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Tips for co-parenting this school year

On Behalf of | Aug 8, 2016 | Child Custody

One of the best times to revisit your co-parenting arrangement is now, just before you children go back to school. Starting or returning to school can be stressful for children. It is especially important to maintain a harmonious relationship with your ex during this time. Reviewing and updating your co-parenting arrangement can make everyone’s life much easier.

Benefits of co-parenting

According to the University of New Hampshire Family and Resources Department, children of divorce benefit when both parents agree to and comply with a co-parenting agreement. This is due to several reasons, including:

  • Co-parented children feel more stable. Having two responsible, loving adults tend to their needs generates emotional stability and fosters the ability for children to develop their own healthy relationships.
  • Co-parenting arrangements help children feel loved and cared for, rather than abandoned, when their parents separate.
  • Co-parenting breeds a cooperative environment in which children don’t have to feel torn between their parents. Divorce is difficult enough for children without having to field or listen to arguments between adults or divide loyalties.
  • Co-parenting reduces or eliminates the possibility that children will be leaned on emotionally by one or both parents. When children feel the need to support a parent in this way, they may find themselves in a situation they’re not emotionally or mentally equipped to handle.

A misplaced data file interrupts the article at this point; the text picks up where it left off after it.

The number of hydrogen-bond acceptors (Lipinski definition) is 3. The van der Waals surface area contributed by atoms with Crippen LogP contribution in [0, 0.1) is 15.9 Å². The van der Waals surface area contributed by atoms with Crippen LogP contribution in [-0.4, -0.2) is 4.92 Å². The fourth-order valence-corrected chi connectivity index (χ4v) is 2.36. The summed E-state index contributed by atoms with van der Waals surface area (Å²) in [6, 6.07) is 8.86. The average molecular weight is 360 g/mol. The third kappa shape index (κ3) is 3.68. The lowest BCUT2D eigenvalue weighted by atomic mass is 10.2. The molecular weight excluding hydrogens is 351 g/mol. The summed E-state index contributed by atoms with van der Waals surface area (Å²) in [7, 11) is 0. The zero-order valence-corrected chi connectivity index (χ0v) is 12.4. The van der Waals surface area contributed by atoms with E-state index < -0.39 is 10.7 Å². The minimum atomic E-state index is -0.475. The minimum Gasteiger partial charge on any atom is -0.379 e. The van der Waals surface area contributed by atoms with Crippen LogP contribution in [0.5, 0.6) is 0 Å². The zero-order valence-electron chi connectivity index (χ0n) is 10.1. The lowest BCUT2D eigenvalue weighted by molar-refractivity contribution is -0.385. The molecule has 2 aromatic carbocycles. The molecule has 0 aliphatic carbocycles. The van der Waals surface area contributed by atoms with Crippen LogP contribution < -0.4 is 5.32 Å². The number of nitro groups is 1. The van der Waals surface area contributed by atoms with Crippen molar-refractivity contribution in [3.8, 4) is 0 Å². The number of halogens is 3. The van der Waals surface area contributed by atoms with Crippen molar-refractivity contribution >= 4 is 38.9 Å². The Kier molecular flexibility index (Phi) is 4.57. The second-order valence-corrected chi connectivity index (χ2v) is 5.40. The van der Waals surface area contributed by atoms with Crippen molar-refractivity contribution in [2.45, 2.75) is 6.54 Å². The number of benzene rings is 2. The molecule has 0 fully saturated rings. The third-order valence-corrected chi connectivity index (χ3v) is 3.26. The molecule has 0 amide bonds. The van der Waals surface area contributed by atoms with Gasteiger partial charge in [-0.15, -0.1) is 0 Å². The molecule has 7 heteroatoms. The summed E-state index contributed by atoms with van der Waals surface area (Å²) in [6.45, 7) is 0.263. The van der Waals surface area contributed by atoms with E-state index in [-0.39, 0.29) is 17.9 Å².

Because co-parenting means maturely planning ahead, dividing responsibilities, and specifying boundaries in a documented parenting plan, there will be fewer arguments over day-to-day details and responsibilities.

Tips for co-parenting success

Successful co-parenting begins with a well-written parenting plan. Below are some tips for co-parenting before your children begin or return to school:

  • Be proactive. You can avoid arguments and complications if you have a solid parenting plan in place.
  • Your child’s school and activity schedule may require one or both of you to take on more responsibility. You should know ahead of time exactly which responsibilities are yours – and then assume them.
  • Homework. Your children absolutely must stay on top of their studies. Specific rules for school work, chores and activities should be worked out with your ex, without your child present, well before school starts – and complied with.
  • Be nice. How you come across to your children’s teachers or coaches affects how they view and even interact with your child. Don’t act bitter or speak ill of your ex in front of them.

Co-parenting has been shown to be a good option for separating couples who can get along. Unless there is an abuse or safety issue, talk to your mediator or family law lawyer about developing or refreshing your co-parenting arrangement.